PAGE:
The decision to sell a company involves many considerations. One important – but often overlooked – consideration is the value that should be derived from having enforceable employee and non-compete agreements.
However, all too often, due diligence fails to critically assess the enforceability or transferability of non-compete restrictions. As discussed below, the value of the business or the deal may be adversely affected if this issue is not properly addressed.
Purchasing Company in Asset Sale Cannot Enforce Non-compete Restrictions
Take for example a recent case in which the buyer’s due diligence appeared to have overlooked the critical issue of whether employee noncompete restrictions would be enforceable after the acquisition.
Specifically, in a recent lawsuit (Hedgeye Risk Mgmt., LLC v. Heldman, 7/8/16), an employee left his company to start his own competing business after the company’s assets were acquired by a purchaser. The purchasing company then sued to enforce the noncompetition restriction against the new business.
The purchaser alleged that it acquired the former employee’s contract as part of asset purchase agreement. However, the Court ruled that the asset purchase agreement’s (the “APA”) language did not assign the contract to the purchasing company because, among other things, the employment contract was not listed in the schedules of transferred assets. Also, the APA provided that the business shall, in its sole discretion, “offer employment” to firm’s employees.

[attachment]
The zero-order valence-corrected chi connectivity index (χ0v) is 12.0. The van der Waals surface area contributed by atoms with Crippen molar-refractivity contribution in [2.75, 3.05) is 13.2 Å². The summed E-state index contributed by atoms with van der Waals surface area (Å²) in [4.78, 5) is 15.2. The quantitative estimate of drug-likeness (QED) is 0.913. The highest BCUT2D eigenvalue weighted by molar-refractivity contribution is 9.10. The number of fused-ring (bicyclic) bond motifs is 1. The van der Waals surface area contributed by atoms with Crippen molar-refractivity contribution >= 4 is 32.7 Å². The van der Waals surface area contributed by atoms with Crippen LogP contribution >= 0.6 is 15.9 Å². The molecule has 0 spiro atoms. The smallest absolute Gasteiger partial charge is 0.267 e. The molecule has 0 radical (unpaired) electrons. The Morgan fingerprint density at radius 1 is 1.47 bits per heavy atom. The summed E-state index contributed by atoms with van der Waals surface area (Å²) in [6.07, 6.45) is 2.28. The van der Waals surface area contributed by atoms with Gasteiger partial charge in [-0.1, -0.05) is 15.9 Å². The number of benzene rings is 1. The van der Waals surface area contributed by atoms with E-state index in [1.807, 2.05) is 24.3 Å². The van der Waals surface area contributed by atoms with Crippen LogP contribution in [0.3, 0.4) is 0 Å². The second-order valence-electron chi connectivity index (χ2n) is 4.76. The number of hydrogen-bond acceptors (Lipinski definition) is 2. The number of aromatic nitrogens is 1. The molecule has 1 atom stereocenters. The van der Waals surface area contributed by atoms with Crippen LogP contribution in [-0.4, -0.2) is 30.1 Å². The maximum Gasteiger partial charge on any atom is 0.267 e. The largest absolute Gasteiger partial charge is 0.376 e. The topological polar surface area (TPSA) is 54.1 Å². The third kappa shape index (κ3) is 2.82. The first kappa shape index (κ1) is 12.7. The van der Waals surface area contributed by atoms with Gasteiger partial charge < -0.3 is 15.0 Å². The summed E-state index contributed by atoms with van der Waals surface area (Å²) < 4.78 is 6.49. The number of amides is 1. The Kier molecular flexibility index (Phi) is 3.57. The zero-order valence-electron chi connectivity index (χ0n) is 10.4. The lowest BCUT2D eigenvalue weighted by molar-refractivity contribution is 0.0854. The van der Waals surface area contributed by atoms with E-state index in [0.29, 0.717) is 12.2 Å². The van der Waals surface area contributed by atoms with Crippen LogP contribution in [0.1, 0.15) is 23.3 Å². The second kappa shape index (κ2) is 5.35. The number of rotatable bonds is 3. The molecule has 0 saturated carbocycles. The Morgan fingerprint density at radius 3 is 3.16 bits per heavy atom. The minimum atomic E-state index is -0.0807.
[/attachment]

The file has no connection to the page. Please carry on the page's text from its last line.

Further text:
The Court also concluded that there was additional language in the non-compete provision between employees and the seller’s firm with further exceptions that were inconsistent with the APA.
As a result, the value of the business the purchasing company thought it acquired was diminished in that it could not prevent (presumably) a key employee (i.e., an employee with a significant book of business or contacts) from starting a competing business.
Employment Law Considerations for Buyers and Sellers in M&A Transactions
The preparation for the sale of a business and closing involves numerous legal issues (see “Closing Considerations for Sellers and Buyers,” by John Carter, an M&A attorney we frequently collaborate with when it comes to employment law and non-compete law due diligence in business sales). But the above case illustrates specifically how failing to adequately address employment agreements and noncompetition restrictions, or other human resource liabilities may adversely affect the merger or acquisition transaction.
In our experience and from a seller’s standpoint, example employee/HR action items for the seller to consider before entering into negotiations for the sale of a company include:
- Assessing employment agreements, especially non-compete, confidentiality, and invention/intellectual assignment provisions – Are they enforceable? Can they be assigned to the buyer?
- Examine the company’s current compliance with minimum wage and compensation laws – Is your company up to date?
- Assess the company’s current compliance with state and federal anti-discrimination laws and other regulations applicable to the workplace – Any ticking time-bombs that may blow-up the deal or force you to take less as the purchase price?
Also in our experience and from the buyer’s perspective, it is important to examine the employment-related agreements and status of the workforce with an eye towards understanding the “good, the bad, and the ugly.” With that sort of insight, a buyer can make an informed decision as to whether to pull the trigger on the deal, re-structure it if necessary, or to negotiate a reduced purchase price that takes into consideration the potential liability discovered during the due diligence phase.
Contact Michigan attorney Jason Shinn for more information about conducting due diligence or presale assessment focused on employment law compliance and human resource issues. Mr. Shinn routinely works with buyers and sellers, as well as their attorneys or CPAs as a subject matter expert when it comes to Michigan and federal employment laws and non-compete issues involved in mergers and acquisitions.